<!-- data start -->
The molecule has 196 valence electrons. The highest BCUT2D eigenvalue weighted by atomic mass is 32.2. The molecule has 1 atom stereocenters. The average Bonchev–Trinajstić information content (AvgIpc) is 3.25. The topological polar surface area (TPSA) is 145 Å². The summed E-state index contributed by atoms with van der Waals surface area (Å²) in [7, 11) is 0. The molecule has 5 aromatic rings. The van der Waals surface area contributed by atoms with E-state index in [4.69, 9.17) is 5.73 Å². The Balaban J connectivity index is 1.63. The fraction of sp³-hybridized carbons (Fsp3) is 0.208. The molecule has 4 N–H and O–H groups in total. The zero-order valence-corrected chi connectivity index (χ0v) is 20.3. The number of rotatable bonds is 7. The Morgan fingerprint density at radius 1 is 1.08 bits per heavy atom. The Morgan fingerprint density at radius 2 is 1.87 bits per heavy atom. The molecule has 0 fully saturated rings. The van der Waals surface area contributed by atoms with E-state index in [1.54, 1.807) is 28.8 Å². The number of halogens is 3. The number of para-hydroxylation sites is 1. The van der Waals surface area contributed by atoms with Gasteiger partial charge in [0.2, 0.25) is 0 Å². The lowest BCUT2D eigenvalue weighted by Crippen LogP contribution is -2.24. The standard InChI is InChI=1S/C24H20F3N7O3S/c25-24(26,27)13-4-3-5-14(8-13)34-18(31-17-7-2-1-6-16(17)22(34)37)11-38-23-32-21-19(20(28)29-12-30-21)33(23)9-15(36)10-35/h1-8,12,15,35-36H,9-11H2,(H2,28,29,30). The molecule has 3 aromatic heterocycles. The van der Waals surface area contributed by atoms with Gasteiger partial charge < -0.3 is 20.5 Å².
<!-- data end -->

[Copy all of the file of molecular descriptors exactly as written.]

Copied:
The molecule has 196 valence electrons. The highest BCUT2D eigenvalue weighted by atomic mass is 32.2. The molecule has 1 atom stereocenters. The average Bonchev–Trinajstić information content (AvgIpc) is 3.25. The topological polar surface area (TPSA) is 145 Å². The summed E-state index contributed by atoms with van der Waals surface area (Å²) in [7, 11) is 0. The molecule has 5 aromatic rings. The van der Waals surface area contributed by atoms with E-state index in [4.69, 9.17) is 5.73 Å². The Balaban J connectivity index is 1.63. The fraction of sp³-hybridized carbons (Fsp3) is 0.208. The molecule has 4 N–H and O–H groups in total. The zero-order valence-corrected chi connectivity index (χ0v) is 20.3. The number of rotatable bonds is 7. The Morgan fingerprint density at radius 1 is 1.08 bits per heavy atom. The Morgan fingerprint density at radius 2 is 1.87 bits per heavy atom. The molecule has 0 fully saturated rings. The van der Waals surface area contributed by atoms with E-state index in [1.54, 1.807) is 28.8 Å². The number of halogens is 3. The number of para-hydroxylation sites is 1. The van der Waals surface area contributed by atoms with Gasteiger partial charge in [0.2, 0.25) is 0 Å². The lowest BCUT2D eigenvalue weighted by Crippen LogP contribution is -2.24. The standard InChI is InChI=1S/C24H20F3N7O3S/c25-24(26,27)13-4-3-5-14(8-13)34-18(31-17-7-2-1-6-16(17)22(34)37)11-38-23-32-21-19(20(28)29-12-30-21)33(23)9-15(36)10-35/h1-8,12,15,35-36H,9-11H2,(H2,28,29,30). The molecule has 3 aromatic heterocycles. The van der Waals surface area contributed by atoms with Gasteiger partial charge < -0.3 is 20.5 Å².